FLASHBACK: February 1959

ENGLISH rugby league commentator, Eddie Waring had several amazing insights into a major blow-up, which could have derailed Great Britain’s Ashes campaign in Australia the year before.
Waring had exclusively revealed that the English Rugby League Council had reprimanded coach, Jim Brough; business manager, Bennett Manson and team manager, Jim Mitchell over the on-tour ‘squabbles’.
Flash point, according to Waring, was the tussle for control of the players, between Manson and Mitchell.
“It was a smoldering volcano of a quarrel, yet it never erupted,” Waring wrote in his syndicated newspaper column.
Mitchell was described as ‘The Garbo’ (as in Greta Garbo) of the party, because he did not sit with his co-manager for meals.
“Was there too big an age difference between the older Manson and Mitchell,” wrote Waring.
“I don’t think Manson liked Mitchell sporting a beard, or the fact he stripped and trained with the players.
“Mitchell certainly didn’t like the reports on players, sent to England (by Manson)”.
Waring gave a few examples.
“One player was described as “hopeless, with his general behavior in keeping with his play. Another player was rated ‘too slow’, with his only distinguishing feature, his tummy, while another player was described as bone lazy, ‘In a football coma’.”
Waring, who had covered four tours of Australia for the BBC and various newspapers, said he had never seen a more harmonious crew than the ’58 side, which won the Ashes series 2-1, after losing the First Test in Sydney.
It was the series in which skipper, Alan Prescott played through almost the entire Second Test – at Brisbane’s Exhibition Grounds – with a broken arm.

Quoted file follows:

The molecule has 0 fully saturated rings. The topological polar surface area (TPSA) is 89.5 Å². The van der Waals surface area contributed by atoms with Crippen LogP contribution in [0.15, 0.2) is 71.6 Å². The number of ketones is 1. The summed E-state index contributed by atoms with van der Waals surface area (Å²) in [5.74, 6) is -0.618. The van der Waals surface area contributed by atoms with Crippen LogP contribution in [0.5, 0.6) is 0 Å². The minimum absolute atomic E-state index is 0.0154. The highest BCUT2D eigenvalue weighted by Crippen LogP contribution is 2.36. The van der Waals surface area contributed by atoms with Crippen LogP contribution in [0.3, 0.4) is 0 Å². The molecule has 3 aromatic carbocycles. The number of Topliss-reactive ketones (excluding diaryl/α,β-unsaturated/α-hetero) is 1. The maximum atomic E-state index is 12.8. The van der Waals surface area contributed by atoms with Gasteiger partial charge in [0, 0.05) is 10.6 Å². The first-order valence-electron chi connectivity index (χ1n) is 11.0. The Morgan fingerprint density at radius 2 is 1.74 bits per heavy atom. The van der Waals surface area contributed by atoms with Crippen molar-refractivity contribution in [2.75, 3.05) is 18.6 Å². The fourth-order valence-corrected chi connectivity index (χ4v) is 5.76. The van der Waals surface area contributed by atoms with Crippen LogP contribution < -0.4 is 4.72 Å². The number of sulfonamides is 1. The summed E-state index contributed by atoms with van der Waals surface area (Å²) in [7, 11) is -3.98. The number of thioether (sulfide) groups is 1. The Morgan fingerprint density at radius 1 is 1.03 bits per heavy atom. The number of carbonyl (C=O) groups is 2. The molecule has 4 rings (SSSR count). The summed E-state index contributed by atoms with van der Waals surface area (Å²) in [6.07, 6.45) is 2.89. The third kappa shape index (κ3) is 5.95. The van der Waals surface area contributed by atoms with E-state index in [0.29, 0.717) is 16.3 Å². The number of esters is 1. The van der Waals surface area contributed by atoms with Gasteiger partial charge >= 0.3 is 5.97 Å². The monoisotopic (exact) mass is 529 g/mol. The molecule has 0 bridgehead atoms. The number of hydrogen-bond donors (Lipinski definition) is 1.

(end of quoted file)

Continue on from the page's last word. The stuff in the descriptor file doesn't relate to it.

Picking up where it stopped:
A 10.30 p.m. curfew was placed on the players after the First Test loss in Sydney, and one player asked to be sent home, after he was scolded by one of the team officials (Waring didn’t name either man).
“This blew up into the players’ demand for only one boss to give the orders,” Waring wrote. “Mitchell and Brough clashed over Mitchell’s plan to play himself at Lismore (against North Coast), if the injury stricken party needed him.
“Brough said if Mitchell played, he would quit. It’s an insult to the Rugby League.”
There had been a precedent, with team manager, John Wilson playing on the Brits’ 1920 tour of Australia. And the players were devoted to Mitchell, so much so, they played, even when injured, when he implored them to do so.
Brough had captained the 1936 Britishside in Australia.
The 1958 side played 21 games in Australia, losing only one (The First Test in Sydney). They also were held to a draw by Western Division in Orange. In New Zealand, the Brits played nine matches, losing only one – the First Test in Auckland 15-10. They won the Second Test 32-15 for a drawn series.
The leading try scorer on tour was Wigan centre, Eric Ashton while Warrington fullback, Eric Fraser was leading points scorer with 238 from six tries and 110 goals.
(To read more on the tour, access 1958 Lions Tour on Stevericketts.com.au).
Photo 1: Eddie Waring
Meanwhile, Leeds’ Rugby League club in England, announced the signing of Springbok rugby union centre/winger, Wilf Rosenberg for a 5,000 pounds fee. Rosenberg, the son of a South African rabbi, was married by his father just a week before signing.
Rosenberg went on to play with Leeds and then, Hull scoring 115 tries in 166 matches.
Photo 2: Wilf Rosenberg playing for Hull.

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